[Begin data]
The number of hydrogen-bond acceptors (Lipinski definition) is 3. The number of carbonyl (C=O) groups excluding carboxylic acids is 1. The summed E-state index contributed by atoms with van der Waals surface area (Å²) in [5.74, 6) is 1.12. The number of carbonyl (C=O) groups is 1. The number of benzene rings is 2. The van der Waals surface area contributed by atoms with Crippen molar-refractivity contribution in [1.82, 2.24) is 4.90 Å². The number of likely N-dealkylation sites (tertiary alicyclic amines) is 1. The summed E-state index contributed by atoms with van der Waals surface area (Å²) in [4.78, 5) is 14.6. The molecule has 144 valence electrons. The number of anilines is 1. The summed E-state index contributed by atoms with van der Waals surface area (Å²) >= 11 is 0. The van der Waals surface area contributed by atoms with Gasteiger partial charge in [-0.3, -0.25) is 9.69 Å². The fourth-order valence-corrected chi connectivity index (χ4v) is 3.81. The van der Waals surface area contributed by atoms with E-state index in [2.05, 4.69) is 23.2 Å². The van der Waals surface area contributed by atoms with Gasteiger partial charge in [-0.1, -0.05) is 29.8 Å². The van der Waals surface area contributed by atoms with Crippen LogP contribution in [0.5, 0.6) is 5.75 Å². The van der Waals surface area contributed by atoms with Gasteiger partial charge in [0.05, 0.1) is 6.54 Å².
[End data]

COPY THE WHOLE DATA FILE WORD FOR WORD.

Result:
The number of hydrogen-bond acceptors (Lipinski definition) is 3. The number of carbonyl (C=O) groups excluding carboxylic acids is 1. The summed E-state index contributed by atoms with van der Waals surface area (Å²) in [5.74, 6) is 1.12. The number of carbonyl (C=O) groups is 1. The number of benzene rings is 2. The van der Waals surface area contributed by atoms with Crippen molar-refractivity contribution in [1.82, 2.24) is 4.90 Å². The number of likely N-dealkylation sites (tertiary alicyclic amines) is 1. The summed E-state index contributed by atoms with van der Waals surface area (Å²) in [4.78, 5) is 14.6. The molecule has 144 valence electrons. The number of anilines is 1. The summed E-state index contributed by atoms with van der Waals surface area (Å²) >= 11 is 0. The van der Waals surface area contributed by atoms with Gasteiger partial charge in [-0.3, -0.25) is 9.69 Å². The fourth-order valence-corrected chi connectivity index (χ4v) is 3.81. The van der Waals surface area contributed by atoms with E-state index in [2.05, 4.69) is 23.2 Å². The van der Waals surface area contributed by atoms with Gasteiger partial charge in [-0.1, -0.05) is 29.8 Å². The van der Waals surface area contributed by atoms with Crippen LogP contribution in [0.5, 0.6) is 5.75 Å². The van der Waals surface area contributed by atoms with Gasteiger partial charge in [0.05, 0.1) is 6.54 Å².